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IN THE SUPREME COURT OF APPEALS OF WEST VIRGINIA

September 2003 Term
 
___________
 
No. 31226
___________
                            
HUBERT J. BAREFIELD,
Plaintiff

                                            
v.

DPIC COMPANIES, INC.,
Defendant
________________________________________________________

UNITED STATES DISTRICT COURT FOR THE
NORTHERN DISTRICT OF WEST VIRGINIA
Hon. W. Craig Broadwater, Judge
Case No. 3:02-CV-02

CERTIFIED QUESTION ANSWERED

________________________________________________________
 
Submitted: September 23, 2003
Filed: June 25, 2004

Jeffrey V. Mehalic, Esq.                                               Gerard R. Stowers, Esq.
Charleston, West Virginia                                            Ronda L. Harvey, Esq.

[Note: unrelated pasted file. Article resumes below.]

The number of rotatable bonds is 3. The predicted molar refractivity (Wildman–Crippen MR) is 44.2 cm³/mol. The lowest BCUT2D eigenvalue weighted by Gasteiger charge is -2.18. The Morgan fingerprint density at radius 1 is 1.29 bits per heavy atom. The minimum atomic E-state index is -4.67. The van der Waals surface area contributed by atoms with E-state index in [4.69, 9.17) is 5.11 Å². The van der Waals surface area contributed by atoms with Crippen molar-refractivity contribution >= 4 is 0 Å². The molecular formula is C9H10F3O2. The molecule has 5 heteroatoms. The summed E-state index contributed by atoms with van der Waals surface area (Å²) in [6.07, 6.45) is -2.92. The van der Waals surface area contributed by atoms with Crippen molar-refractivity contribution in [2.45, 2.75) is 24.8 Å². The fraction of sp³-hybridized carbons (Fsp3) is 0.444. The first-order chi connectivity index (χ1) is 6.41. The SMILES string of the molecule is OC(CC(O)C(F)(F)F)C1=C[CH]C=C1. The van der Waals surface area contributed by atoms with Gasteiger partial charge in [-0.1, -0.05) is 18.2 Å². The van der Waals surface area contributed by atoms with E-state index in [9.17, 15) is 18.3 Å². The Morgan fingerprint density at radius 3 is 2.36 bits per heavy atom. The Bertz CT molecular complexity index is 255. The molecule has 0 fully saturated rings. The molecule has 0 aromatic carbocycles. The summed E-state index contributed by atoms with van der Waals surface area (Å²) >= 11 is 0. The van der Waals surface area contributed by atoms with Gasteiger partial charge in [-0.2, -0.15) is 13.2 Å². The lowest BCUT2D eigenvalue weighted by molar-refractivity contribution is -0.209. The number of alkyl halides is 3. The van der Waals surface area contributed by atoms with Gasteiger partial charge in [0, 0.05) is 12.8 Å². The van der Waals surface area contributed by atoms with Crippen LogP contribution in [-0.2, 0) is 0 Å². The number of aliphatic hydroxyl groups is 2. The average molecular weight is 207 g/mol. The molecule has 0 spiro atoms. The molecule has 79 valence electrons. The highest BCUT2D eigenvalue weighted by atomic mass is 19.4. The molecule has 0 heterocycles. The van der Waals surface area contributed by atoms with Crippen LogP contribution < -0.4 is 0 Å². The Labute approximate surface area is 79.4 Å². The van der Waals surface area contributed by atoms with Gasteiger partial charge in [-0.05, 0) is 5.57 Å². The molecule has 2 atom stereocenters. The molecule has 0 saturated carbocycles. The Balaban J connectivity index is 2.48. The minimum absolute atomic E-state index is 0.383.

Attorney for Plaintiff                                                       Rochelle L. Glover, Esq.
                                                                                        Bowles, Rice, McDavid, Graff & Love
                                                                                        Charleston, West Virginia
                                                                                        Attorneys for Defendant

Paul T. Farrell, Jr., Esq.                                                J. David Cecil, Esq.
Wilson, Frame, Benninger & Metheney, PLLC         James F. Humphreys & Associates, L.C.
Morgantown, West Virginia                                         Charleston, West Virginia
Michael J. Romano, Esq.                                            Attorney for Amici Curiae, Plaintiffs in
Romano Law Office                                                    “Asbestos - Unfair Trade Practices Cases”
Clarksburg, West Virginia
Attorneys for Amicus Curiae
West Virginia Trial Lawyers Association

JUSTICE STARCHER delivered the Opinion of the Court.

JUSTICE DAVIS concurs and reserves the right to file a concurring opinion.

JUSTICE ALBRIGHT concurs and reserves the right to file a concurring opinion.

JUSTICE MAYNARD concurs in part and dissents in part, and reserves the right to file a separate opinion.

 
 
 
SYLLABUS BY THE COURT